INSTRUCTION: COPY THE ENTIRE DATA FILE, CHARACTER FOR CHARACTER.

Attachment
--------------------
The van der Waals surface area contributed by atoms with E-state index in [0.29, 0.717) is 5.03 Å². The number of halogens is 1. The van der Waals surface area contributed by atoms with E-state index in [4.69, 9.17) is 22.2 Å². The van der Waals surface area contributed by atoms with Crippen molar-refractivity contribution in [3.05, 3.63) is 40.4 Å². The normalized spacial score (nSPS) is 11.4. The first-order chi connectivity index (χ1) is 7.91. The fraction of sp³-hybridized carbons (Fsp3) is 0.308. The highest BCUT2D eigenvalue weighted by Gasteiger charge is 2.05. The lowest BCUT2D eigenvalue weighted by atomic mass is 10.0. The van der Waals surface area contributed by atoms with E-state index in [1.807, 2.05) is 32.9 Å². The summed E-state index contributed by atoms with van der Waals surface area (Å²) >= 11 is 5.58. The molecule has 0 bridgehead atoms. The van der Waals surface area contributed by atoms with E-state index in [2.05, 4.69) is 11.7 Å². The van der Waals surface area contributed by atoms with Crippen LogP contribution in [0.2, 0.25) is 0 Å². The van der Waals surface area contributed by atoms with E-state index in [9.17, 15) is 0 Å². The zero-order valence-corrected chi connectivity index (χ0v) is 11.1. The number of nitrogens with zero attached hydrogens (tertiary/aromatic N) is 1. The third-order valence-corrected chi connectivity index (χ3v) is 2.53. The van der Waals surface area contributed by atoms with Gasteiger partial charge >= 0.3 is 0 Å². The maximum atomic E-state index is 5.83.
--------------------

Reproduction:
The van der Waals surface area contributed by atoms with E-state index in [0.29, 0.717) is 5.03 Å². The number of halogens is 1. The van der Waals surface area contributed by atoms with E-state index in [4.69, 9.17) is 22.2 Å². The van der Waals surface area contributed by atoms with Crippen molar-refractivity contribution in [3.05, 3.63) is 40.4 Å². The normalized spacial score (nSPS) is 11.4. The first-order chi connectivity index (χ1) is 7.91. The fraction of sp³-hybridized carbons (Fsp3) is 0.308. The highest BCUT2D eigenvalue weighted by Gasteiger charge is 2.05. The lowest BCUT2D eigenvalue weighted by atomic mass is 10.0. The van der Waals surface area contributed by atoms with E-state index in [1.807, 2.05) is 32.9 Å². The summed E-state index contributed by atoms with van der Waals surface area (Å²) >= 11 is 5.58. The molecule has 0 bridgehead atoms. The van der Waals surface area contributed by atoms with E-state index in [2.05, 4.69) is 11.7 Å². The van der Waals surface area contributed by atoms with Crippen LogP contribution in [0.2, 0.25) is 0 Å². The van der Waals surface area contributed by atoms with E-state index in [9.17, 15) is 0 Å². The zero-order valence-corrected chi connectivity index (χ0v) is 11.1. The number of nitrogens with zero attached hydrogens (tertiary/aromatic N) is 1. The third-order valence-corrected chi connectivity index (χ3v) is 2.53. The van der Waals surface area contributed by atoms with Gasteiger partial charge >= 0.3 is 0 Å². The maximum atomic E-state index is 5.83.